Outcome 2: The health of the aquatic environment is protected
What are we seeking to achieve?
New Zealand’s aquatic environment is valuable for many reasons. The Ministry has a legal obligation to ensure sustainability, both through maintaining fish stock levels and managing the adverse effects of fishing on the aquatic environment. The Ministry also strives to promote sustainable fishing internationally, and works with other agencies to address impacts on the marine environment not caused by fishing.
How will we demonstrate success in achieving this?
We will demonstrate success in our efforts to protect the health of the aquatic environment by achieving the following performance measures.
- The percentage of stocks in the quota management system that are near or above target level is maintained or increasing.
- The percentage of stocks that are below the biological limits as defined in the Harvest Strategy Standard is decreasing.
- Fishing-related mortality of protected species – including sea lions, fur seals, seabirds, and dolphins – is within agreed limits.
- A representative range of New Zealand’s marine habitats within New Zealand’s Exclusive Economic Zone and Territorial Sea ecosystems is protected from adverse impacts of fishing.
What will we do to achieve this?
Use a range of tools to improve the environmental performance of fisheries in a cost-effective way
We will ensure that fisheries are managed within environmental limits in the most efficient and effective manner, using a variety of tools, including legislation, regulation, standards and incentives (such as education, certification, and research). We will work to address adverse environmental impacts with a minimum of regulation to minimise compliance costs. Setting objectives for individual fisheries (or a group of fisheries) and standards that must be met, gives stakeholders and tangata whenua clarity and direction to develop innovative and cost-effective ways to meet the objectives within those standards.
The Ministry also collaborates with other public service agencies. This includes the Natural Resource Management Network through which we ensure coordinated and more effective and efficient progress towards our utilisation and environmental performance priorities and wider Government priorities in the natural resource sector.
Beyond the Exclusive Economic Zone, the Ministry promotes policy and governance arrangements to ensure sustainable management of high-seas fisheries, consistent with New Zealand’s economic interests, and works within international forums to eliminate subsidies that lead to over-capacity.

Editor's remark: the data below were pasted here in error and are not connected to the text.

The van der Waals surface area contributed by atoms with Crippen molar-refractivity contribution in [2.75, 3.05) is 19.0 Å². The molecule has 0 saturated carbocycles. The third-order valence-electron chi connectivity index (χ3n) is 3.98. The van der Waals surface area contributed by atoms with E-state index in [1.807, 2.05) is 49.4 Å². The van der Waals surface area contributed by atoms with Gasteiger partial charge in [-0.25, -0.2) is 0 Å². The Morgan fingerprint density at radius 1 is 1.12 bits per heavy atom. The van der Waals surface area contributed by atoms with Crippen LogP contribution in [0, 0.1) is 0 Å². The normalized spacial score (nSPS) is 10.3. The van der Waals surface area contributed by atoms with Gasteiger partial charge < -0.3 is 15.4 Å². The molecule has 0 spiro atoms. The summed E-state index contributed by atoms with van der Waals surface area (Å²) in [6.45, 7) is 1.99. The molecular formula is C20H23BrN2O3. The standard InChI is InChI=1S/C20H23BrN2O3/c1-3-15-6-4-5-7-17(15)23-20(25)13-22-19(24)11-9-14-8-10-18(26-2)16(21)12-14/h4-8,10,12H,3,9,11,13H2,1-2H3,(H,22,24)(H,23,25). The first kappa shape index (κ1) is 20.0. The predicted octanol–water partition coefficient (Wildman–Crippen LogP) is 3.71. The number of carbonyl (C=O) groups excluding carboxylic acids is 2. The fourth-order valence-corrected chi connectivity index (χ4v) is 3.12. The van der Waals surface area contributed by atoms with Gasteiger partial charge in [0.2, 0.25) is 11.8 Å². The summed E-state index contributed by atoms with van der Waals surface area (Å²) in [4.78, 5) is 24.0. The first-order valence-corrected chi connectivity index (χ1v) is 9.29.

Develop environmental standards for fishing and monitor performance
We set standards to ensure the adverse impact of fishing on the environment and the sustainability of fish stocks are kept at an acceptable level of risk. In the past 12 months, a Harvest Strategy Standard has been developed to guide the sustainable harvest of New Zealand’s fisheries. We have in place measures to control sea lion and Hector’s and Maui’s dolphin mortality. We will develop a standard for incidental seabird capture by the end of 2009. Work is progressing on other environmental standards. We are also implementing a monitoring regime to assess performance against standards, so that changes can be made if new information comes to light or if the standard is not having the expected result.
Ensure environmental rules are met
We will use educational and promotional activities to encourage voluntary compliance. Monitoring and inspections, enforcement, and prosecutions are used when necessary, to ensure rules are met and the health of the aquatic environment is maintained.
Contribute to processes that reduce impacts not caused by fishing
The Ministry works with other agencies – principally the Department of Conservation, the Ministry for the Environment, and regional councils, and through the Natural Resource Management Network – to influence other departments to take actions to reduce adverse impacts on the marine environment and protected species caused by activities other than fishing, such as sedimentation and pollution.